Pharmaceuticals. She feels like a failure, and the pharmaceutical industry is ready to welcome her with open arms. Anti-depressants? Ok, maybe just for awhile to get through this. Anti-depressants not working? How about an anti-depressant to supplement your anti-depressant? Blood pressure medicine. Cholesterol-lowering drugs. More drugs to counter the side effects of those drugs. Pills made from gila monster spit to take away those food cravings you can’t seem to control yourself. Weight loss surgery! Ka-ching!
These are just a few of the ways corporations capitalize on unhealthy middle-class American workers. People either struggle their entire lives, thinking their health issues are their fault, or they just give up–and who can blame them? Even if lean health becomes their only obsession, once the system has a hold on them she will never achieve it. They are in a vicious cycle, a trap far too complicated to unravel from the inside.
Obesity drags on the economy? Cry me a farking river. The profits being made on obesity are astronomical. The very employers that complain about obesity are themselves largely responsible for the epidemic.
That “drag” you’re seeing? That’s what it looks like when an unsustainable scheme starts to crumble around the edges.
The Way Out
We hear so much talk about the obesity epidemic, but many people suffer in the same trap and do not become obese. Stress has been called “the silent killer”, and with good reason. If we were to add to the obesity rate the number of people with other ailments–depression, high blood pressure, etc–stemming from lifestyles disconnected from nature and the real sustenance she provides, it would be a much better measure of our nation’s health than the obesity rate alone.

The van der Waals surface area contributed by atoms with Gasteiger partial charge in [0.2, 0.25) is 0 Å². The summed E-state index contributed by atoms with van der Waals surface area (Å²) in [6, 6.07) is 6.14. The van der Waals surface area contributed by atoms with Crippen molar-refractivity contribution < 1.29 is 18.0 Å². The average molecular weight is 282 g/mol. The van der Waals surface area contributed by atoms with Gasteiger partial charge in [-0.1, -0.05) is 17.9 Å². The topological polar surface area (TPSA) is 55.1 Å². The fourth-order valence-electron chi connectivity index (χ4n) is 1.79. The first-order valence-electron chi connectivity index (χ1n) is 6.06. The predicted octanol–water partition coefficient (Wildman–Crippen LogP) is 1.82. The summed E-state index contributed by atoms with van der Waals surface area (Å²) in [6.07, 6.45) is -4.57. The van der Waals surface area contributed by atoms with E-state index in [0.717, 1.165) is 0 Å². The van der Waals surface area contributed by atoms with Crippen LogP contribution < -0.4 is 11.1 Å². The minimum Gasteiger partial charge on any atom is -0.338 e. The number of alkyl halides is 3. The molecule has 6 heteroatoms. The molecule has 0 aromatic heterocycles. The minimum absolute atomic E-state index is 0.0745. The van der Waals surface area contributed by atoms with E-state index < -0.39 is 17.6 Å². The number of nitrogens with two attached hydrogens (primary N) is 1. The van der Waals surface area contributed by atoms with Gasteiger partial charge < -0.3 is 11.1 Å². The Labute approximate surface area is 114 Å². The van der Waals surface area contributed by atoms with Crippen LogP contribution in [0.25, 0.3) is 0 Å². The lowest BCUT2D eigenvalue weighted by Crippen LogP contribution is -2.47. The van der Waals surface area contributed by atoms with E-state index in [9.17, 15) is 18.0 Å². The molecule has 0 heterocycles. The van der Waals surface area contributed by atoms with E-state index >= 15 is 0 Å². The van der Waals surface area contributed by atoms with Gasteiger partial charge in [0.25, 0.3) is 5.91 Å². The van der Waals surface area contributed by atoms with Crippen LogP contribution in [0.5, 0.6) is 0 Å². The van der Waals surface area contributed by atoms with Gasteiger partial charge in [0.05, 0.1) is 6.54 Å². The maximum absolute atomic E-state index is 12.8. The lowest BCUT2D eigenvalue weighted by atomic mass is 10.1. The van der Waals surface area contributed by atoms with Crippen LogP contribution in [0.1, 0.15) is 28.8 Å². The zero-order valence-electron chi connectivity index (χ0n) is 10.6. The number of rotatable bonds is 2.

Obesity, however, does happen to be the most profitable of all these illnesses because society still perceives excess weight largely as a cosmetic issue rather than a medical problem or disability. It is still socially acceptable for popular culture and ignorant peers to speak disparagingly about “fat people”. They put pressure on people of size to do anything and everything, at unlimited expense, failure after failure, to get their weight down. What these cruel, ignorant people don’t know is that they too are pawns in the game, helping corporations shame victims of obesity into forking over more of the money they got sick earning.